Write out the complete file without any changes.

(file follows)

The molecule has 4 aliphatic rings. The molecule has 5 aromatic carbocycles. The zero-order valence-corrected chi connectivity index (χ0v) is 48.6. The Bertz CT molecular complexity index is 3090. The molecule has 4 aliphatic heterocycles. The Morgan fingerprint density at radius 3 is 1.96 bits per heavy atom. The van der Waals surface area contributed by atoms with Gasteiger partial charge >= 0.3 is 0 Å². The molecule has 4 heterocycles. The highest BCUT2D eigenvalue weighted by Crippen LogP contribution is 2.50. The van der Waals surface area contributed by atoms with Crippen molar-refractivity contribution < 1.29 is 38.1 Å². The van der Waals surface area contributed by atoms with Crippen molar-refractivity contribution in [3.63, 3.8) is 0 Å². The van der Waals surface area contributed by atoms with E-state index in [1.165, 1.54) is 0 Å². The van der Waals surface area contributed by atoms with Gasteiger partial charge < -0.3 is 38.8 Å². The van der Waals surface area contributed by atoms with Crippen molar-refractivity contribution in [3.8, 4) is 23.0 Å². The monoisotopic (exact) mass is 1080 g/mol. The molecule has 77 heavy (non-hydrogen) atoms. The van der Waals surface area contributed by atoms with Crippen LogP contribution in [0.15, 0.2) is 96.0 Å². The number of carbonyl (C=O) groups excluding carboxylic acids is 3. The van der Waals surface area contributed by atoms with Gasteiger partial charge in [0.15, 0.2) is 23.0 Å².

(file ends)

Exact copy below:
The molecule has 4 aliphatic rings. The molecule has 5 aromatic carbocycles. The zero-order valence-corrected chi connectivity index (χ0v) is 48.6. The Bertz CT molecular complexity index is 3090. The molecule has 4 aliphatic heterocycles. The Morgan fingerprint density at radius 3 is 1.96 bits per heavy atom. The van der Waals surface area contributed by atoms with Gasteiger partial charge >= 0.3 is 0 Å². The molecule has 4 heterocycles. The highest BCUT2D eigenvalue weighted by Crippen LogP contribution is 2.50. The van der Waals surface area contributed by atoms with Crippen molar-refractivity contribution < 1.29 is 38.1 Å². The van der Waals surface area contributed by atoms with Crippen molar-refractivity contribution in [3.63, 3.8) is 0 Å². The van der Waals surface area contributed by atoms with E-state index in [1.165, 1.54) is 0 Å². The van der Waals surface area contributed by atoms with Gasteiger partial charge < -0.3 is 38.8 Å². The van der Waals surface area contributed by atoms with Crippen molar-refractivity contribution in [3.8, 4) is 23.0 Å². The monoisotopic (exact) mass is 1080 g/mol. The molecule has 77 heavy (non-hydrogen) atoms. The van der Waals surface area contributed by atoms with Crippen LogP contribution in [0.15, 0.2) is 96.0 Å². The number of carbonyl (C=O) groups excluding carboxylic acids is 3. The van der Waals surface area contributed by atoms with Gasteiger partial charge in [0.15, 0.2) is 23.0 Å².